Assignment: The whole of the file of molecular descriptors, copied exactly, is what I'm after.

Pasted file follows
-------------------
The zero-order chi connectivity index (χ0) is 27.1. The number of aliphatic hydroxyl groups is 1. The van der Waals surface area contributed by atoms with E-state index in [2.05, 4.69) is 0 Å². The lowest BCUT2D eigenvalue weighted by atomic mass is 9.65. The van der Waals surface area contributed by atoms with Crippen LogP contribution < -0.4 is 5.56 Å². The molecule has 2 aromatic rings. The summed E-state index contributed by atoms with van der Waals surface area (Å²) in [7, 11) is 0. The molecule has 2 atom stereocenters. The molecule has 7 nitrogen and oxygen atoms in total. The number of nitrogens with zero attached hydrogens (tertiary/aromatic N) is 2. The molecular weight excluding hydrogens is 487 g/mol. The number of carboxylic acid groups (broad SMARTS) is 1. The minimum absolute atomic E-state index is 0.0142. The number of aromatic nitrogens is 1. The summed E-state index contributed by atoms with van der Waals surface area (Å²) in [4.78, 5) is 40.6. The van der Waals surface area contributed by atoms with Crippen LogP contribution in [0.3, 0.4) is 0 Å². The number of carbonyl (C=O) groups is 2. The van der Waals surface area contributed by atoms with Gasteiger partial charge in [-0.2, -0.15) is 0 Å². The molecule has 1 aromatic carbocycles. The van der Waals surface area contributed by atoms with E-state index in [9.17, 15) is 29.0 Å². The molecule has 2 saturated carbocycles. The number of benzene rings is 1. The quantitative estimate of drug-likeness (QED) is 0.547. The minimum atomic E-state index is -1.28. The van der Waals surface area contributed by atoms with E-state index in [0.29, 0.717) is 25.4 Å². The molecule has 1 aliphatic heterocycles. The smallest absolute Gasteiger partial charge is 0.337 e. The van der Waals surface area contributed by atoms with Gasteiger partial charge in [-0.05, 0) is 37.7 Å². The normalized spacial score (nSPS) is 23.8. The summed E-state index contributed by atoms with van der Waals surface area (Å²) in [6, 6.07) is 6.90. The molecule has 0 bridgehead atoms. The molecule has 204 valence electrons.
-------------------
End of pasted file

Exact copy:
The zero-order chi connectivity index (χ0) is 27.1. The number of aliphatic hydroxyl groups is 1. The van der Waals surface area contributed by atoms with E-state index in [2.05, 4.69) is 0 Å². The lowest BCUT2D eigenvalue weighted by atomic mass is 9.65. The van der Waals surface area contributed by atoms with Crippen LogP contribution < -0.4 is 5.56 Å². The molecule has 2 aromatic rings. The summed E-state index contributed by atoms with van der Waals surface area (Å²) in [7, 11) is 0. The molecule has 2 atom stereocenters. The molecule has 7 nitrogen and oxygen atoms in total. The number of nitrogens with zero attached hydrogens (tertiary/aromatic N) is 2. The molecular weight excluding hydrogens is 487 g/mol. The number of carboxylic acid groups (broad SMARTS) is 1. The minimum absolute atomic E-state index is 0.0142. The number of aromatic nitrogens is 1. The summed E-state index contributed by atoms with van der Waals surface area (Å²) in [4.78, 5) is 40.6. The van der Waals surface area contributed by atoms with Crippen LogP contribution in [0.3, 0.4) is 0 Å². The number of carbonyl (C=O) groups is 2. The van der Waals surface area contributed by atoms with Gasteiger partial charge in [-0.2, -0.15) is 0 Å². The molecule has 1 aromatic carbocycles. The van der Waals surface area contributed by atoms with E-state index in [9.17, 15) is 29.0 Å². The molecule has 2 saturated carbocycles. The number of benzene rings is 1. The quantitative estimate of drug-likeness (QED) is 0.547. The minimum atomic E-state index is -1.28. The van der Waals surface area contributed by atoms with E-state index in [0.29, 0.717) is 25.4 Å². The molecule has 1 aliphatic heterocycles. The smallest absolute Gasteiger partial charge is 0.337 e. The van der Waals surface area contributed by atoms with Gasteiger partial charge in [-0.05, 0) is 37.7 Å². The normalized spacial score (nSPS) is 23.8. The summed E-state index contributed by atoms with van der Waals surface area (Å²) in [6, 6.07) is 6.90. The molecule has 0 bridgehead atoms. The molecule has 204 valence electrons.